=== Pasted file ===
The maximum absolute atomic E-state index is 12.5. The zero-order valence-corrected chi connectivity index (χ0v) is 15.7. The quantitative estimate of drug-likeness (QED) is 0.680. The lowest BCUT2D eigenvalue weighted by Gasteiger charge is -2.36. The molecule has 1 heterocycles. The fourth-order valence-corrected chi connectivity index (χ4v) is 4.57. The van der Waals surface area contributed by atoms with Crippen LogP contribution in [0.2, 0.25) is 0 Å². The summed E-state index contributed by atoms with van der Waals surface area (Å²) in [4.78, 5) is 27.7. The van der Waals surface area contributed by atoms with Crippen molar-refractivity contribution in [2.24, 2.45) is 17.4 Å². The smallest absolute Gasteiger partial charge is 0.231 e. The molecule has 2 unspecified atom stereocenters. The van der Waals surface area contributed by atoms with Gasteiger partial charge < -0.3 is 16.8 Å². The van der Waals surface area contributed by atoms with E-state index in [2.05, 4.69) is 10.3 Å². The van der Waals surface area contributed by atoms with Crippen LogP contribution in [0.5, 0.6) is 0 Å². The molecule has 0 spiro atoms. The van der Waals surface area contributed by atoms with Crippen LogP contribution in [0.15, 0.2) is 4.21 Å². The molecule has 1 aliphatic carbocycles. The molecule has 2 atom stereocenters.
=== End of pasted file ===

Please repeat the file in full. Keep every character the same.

The maximum absolute atomic E-state index is 12.5. The zero-order valence-corrected chi connectivity index (χ0v) is 15.7. The quantitative estimate of drug-likeness (QED) is 0.680. The lowest BCUT2D eigenvalue weighted by Gasteiger charge is -2.36. The molecule has 1 heterocycles. The fourth-order valence-corrected chi connectivity index (χ4v) is 4.57. The van der Waals surface area contributed by atoms with Crippen LogP contribution in [0.2, 0.25) is 0 Å². The summed E-state index contributed by atoms with van der Waals surface area (Å²) in [4.78, 5) is 27.7. The van der Waals surface area contributed by atoms with Crippen molar-refractivity contribution in [2.24, 2.45) is 17.4 Å². The smallest absolute Gasteiger partial charge is 0.231 e. The molecule has 2 unspecified atom stereocenters. The van der Waals surface area contributed by atoms with Gasteiger partial charge < -0.3 is 16.8 Å². The van der Waals surface area contributed by atoms with E-state index in [2.05, 4.69) is 10.3 Å². The van der Waals surface area contributed by atoms with Crippen LogP contribution in [0.5, 0.6) is 0 Å². The molecule has 0 spiro atoms. The van der Waals surface area contributed by atoms with Crippen LogP contribution in [0.15, 0.2) is 4.21 Å². The molecule has 1 aliphatic carbocycles. The molecule has 2 atom stereocenters.